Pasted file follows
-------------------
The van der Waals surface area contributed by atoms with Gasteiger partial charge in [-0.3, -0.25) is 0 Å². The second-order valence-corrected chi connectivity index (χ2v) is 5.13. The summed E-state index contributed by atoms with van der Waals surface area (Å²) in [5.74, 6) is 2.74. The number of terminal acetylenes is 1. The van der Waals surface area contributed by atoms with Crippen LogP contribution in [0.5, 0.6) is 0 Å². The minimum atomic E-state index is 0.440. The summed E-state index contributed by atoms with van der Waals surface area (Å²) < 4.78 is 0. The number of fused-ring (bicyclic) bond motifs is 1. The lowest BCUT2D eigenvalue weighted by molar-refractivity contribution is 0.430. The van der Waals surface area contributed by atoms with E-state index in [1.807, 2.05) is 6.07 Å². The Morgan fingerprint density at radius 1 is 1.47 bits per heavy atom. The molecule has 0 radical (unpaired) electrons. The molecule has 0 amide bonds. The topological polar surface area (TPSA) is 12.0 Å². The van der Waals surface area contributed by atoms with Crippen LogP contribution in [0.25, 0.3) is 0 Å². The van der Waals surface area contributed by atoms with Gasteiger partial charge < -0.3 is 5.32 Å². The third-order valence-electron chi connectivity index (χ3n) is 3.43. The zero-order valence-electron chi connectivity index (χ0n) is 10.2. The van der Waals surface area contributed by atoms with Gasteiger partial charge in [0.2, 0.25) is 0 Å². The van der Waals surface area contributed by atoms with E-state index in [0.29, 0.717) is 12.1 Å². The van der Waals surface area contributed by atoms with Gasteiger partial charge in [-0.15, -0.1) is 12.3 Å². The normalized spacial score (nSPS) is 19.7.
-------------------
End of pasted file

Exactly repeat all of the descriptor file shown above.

The van der Waals surface area contributed by atoms with Gasteiger partial charge in [-0.3, -0.25) is 0 Å². The second-order valence-corrected chi connectivity index (χ2v) is 5.13. The summed E-state index contributed by atoms with van der Waals surface area (Å²) in [5.74, 6) is 2.74. The number of terminal acetylenes is 1. The van der Waals surface area contributed by atoms with Crippen LogP contribution in [0.5, 0.6) is 0 Å². The minimum atomic E-state index is 0.440. The summed E-state index contributed by atoms with van der Waals surface area (Å²) < 4.78 is 0. The number of fused-ring (bicyclic) bond motifs is 1. The lowest BCUT2D eigenvalue weighted by molar-refractivity contribution is 0.430. The van der Waals surface area contributed by atoms with E-state index in [1.807, 2.05) is 6.07 Å². The Morgan fingerprint density at radius 1 is 1.47 bits per heavy atom. The molecule has 0 radical (unpaired) electrons. The molecule has 0 amide bonds. The topological polar surface area (TPSA) is 12.0 Å². The van der Waals surface area contributed by atoms with Crippen LogP contribution in [0.25, 0.3) is 0 Å². The van der Waals surface area contributed by atoms with Gasteiger partial charge < -0.3 is 5.32 Å². The third-order valence-electron chi connectivity index (χ3n) is 3.43. The zero-order valence-electron chi connectivity index (χ0n) is 10.2. The van der Waals surface area contributed by atoms with Gasteiger partial charge in [0.2, 0.25) is 0 Å². The van der Waals surface area contributed by atoms with E-state index in [0.29, 0.717) is 12.1 Å². The van der Waals surface area contributed by atoms with Gasteiger partial charge in [-0.15, -0.1) is 12.3 Å². The normalized spacial score (nSPS) is 19.7.